Document Detail


Post-exercise palpation of pulse rates: its applicability to habitual exercisers.
MedLine Citation:
PMID:  15885039     Owner:  NLM     Status:  MEDLINE    
Abstract/OtherAbstract:
Despite the increased popularity of heart rate (HR) monitors, endurance-trained adults as well as habitual exercisers often use pulse rate palpation to periodically monitor exercise intensity. However, due to the rapid recovery of HR following exercise bouts, post-exercise palpation of pulse rates may underestimate exercise HR. To test this hypothesis, we studied 20 young physically active adults performing two sets of exercise for 5 min at 70% and 85% of maximal HR on the treadmill; one with carotid and another with radial pulse count. Post-exercise palpation of pulse rate was lower (P < 0.01) than the actual HR during exercise, underestimating exercise HR by 20-27 bpm (beats per min). Even when ECG tracings of HR were analyzed immediately after exercise (0-15 s), a significant underestimation of exercise HR (7-9 bpm) still persisted (P < 0.05). Following exercise, pulse rate obtained by carotid palpation at both intensities and radial palpation at the lower intensity was no different from the corresponding HR measured with ECG. In the radial artery trial at the higher exercise intensity, pulse rate following exercise was lower (10 bpm; P < 0.05) than ECG-derived HR. Arterial stiffness, which is closely associated with arterial baroreflex sensitivity, was not significantly related to the changes in HR with carotid palpation. We concluded that post-exercise pulse palpations may not be appropriate as an indicator of exercise intensity in habitual exercisers.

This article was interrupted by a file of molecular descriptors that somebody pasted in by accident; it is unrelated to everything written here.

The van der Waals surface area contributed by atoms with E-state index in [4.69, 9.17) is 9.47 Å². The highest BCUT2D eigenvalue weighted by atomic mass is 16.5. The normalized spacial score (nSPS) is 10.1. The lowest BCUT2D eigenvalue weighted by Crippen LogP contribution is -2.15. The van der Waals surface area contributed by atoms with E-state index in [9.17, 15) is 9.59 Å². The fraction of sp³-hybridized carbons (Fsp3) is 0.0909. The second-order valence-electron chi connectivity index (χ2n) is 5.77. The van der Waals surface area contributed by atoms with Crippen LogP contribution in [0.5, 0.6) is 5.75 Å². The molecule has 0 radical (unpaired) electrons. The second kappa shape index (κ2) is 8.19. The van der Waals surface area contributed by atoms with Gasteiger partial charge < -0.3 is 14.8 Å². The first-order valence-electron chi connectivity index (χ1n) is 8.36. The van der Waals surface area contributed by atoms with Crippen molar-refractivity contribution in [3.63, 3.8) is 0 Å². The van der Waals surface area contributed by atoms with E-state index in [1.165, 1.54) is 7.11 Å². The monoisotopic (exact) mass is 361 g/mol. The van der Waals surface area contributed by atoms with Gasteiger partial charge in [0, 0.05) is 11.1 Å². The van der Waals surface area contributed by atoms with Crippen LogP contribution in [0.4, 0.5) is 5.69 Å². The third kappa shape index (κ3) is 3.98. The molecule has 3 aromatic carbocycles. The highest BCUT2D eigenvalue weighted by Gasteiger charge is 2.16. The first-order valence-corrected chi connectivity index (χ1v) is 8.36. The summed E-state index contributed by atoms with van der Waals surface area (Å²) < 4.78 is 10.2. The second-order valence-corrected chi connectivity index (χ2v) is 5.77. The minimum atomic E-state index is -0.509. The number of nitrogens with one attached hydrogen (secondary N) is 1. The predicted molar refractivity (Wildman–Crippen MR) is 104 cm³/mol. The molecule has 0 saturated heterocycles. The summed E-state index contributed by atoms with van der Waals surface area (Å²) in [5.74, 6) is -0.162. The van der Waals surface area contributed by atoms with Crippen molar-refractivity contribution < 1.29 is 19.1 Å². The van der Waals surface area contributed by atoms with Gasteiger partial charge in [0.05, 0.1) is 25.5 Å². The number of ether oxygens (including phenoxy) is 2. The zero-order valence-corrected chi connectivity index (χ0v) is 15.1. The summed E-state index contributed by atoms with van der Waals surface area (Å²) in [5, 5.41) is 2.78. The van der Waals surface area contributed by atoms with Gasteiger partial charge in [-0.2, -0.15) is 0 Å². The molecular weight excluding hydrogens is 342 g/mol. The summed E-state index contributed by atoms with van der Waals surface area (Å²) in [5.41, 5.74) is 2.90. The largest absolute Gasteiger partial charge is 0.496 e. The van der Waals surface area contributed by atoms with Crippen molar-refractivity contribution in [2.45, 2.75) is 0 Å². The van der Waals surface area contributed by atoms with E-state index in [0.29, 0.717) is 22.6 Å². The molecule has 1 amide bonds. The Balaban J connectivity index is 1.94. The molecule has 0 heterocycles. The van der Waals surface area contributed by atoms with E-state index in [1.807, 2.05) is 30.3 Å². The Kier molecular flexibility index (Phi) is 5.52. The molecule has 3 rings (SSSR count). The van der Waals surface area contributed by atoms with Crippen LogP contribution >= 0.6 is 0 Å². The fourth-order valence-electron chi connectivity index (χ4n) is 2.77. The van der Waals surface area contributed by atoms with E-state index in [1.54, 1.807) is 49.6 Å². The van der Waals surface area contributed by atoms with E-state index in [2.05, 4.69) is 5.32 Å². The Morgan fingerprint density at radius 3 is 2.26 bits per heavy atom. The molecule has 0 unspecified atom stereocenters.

Authors:
Allison E Devan; Barbara K Lacy; Miriam Y Cortez-Cooper; Hirofumi Tanaka
Related Documents :
22152079 - Effects of oxygen supplementation on cerebral oxygenation during exercise in chronic ob...
16627049 - Autonomic nervous system interaction with the cardiovascular system during exercise.
15885039 - Post-exercise palpation of pulse rates: its applicability to habitual exercisers.
9236439 - Long-term sequential changes in exercise capacity and chronotropic responsiveness after...
2914569 - Potentiation of the expression of nitrogen dioxide-induced lung injury by postexposure ...
22097899 - Fatigue-induced increase in intracortical communication between mid/anterior insular an...
25319169 - Predicted maximal heart rate for upper body exercise testing.
22813079 - Sport and exercise medicine and the olympic health legacy.
25251989 - Aerobic, resistance and combined exercise training on arterial stiffness in normotensiv...
Publication Detail:
Type:  Comparative Study; Journal Article; Research Support, N.I.H., Extramural; Research Support, U.S. Gov't, P.H.S.    
Journal Detail:
Title:  Scandinavian journal of medicine & science in sports     Volume:  15     ISSN:  0905-7188     ISO Abbreviation:  Scand J Med Sci Sports     Publication Date:  2005 Jun 
Date Detail:
Created Date:  2005-05-11     Completed Date:  2005-08-04     Revised Date:  2007-11-14    
Medline Journal Info:
Nlm Unique ID:  9111504     Medline TA:  Scand J Med Sci Sports     Country:  Denmark    
Other Details:
Languages:  eng     Pagination:  177-81     Citation Subset:  IM    
Affiliation:
Department of Kinesiology and Health Education, University of Texas at Austin, Austin, TX 78712, USA.
Export Citation:
APA/MLA Format     Download EndNote     Download BibTex
MeSH Terms
Descriptor/Qualifier:
Adolescent
Adult
Blood Pressure
Exercise / physiology*
Exercise Test
Female
Heart Rate / physiology*
Humans
Male
Texas
Grant Support
ID/Acronym/Agency:
AG-00847/AG/NIA NIH HHS; AG-20966/AG/NIA NIH HHS; HL072729/HL/NHLBI NIH HHS

From MEDLINE®/PubMed®, a database of the U.S. National Library of Medicine


Previous Document:  Evaluation of general joint laxity, shoulder laxity and mobility in competitive swimmers during grow...
Next Document:  The influence of intermittent altitude exposure to 4100 m on exercise capacity and blood variables.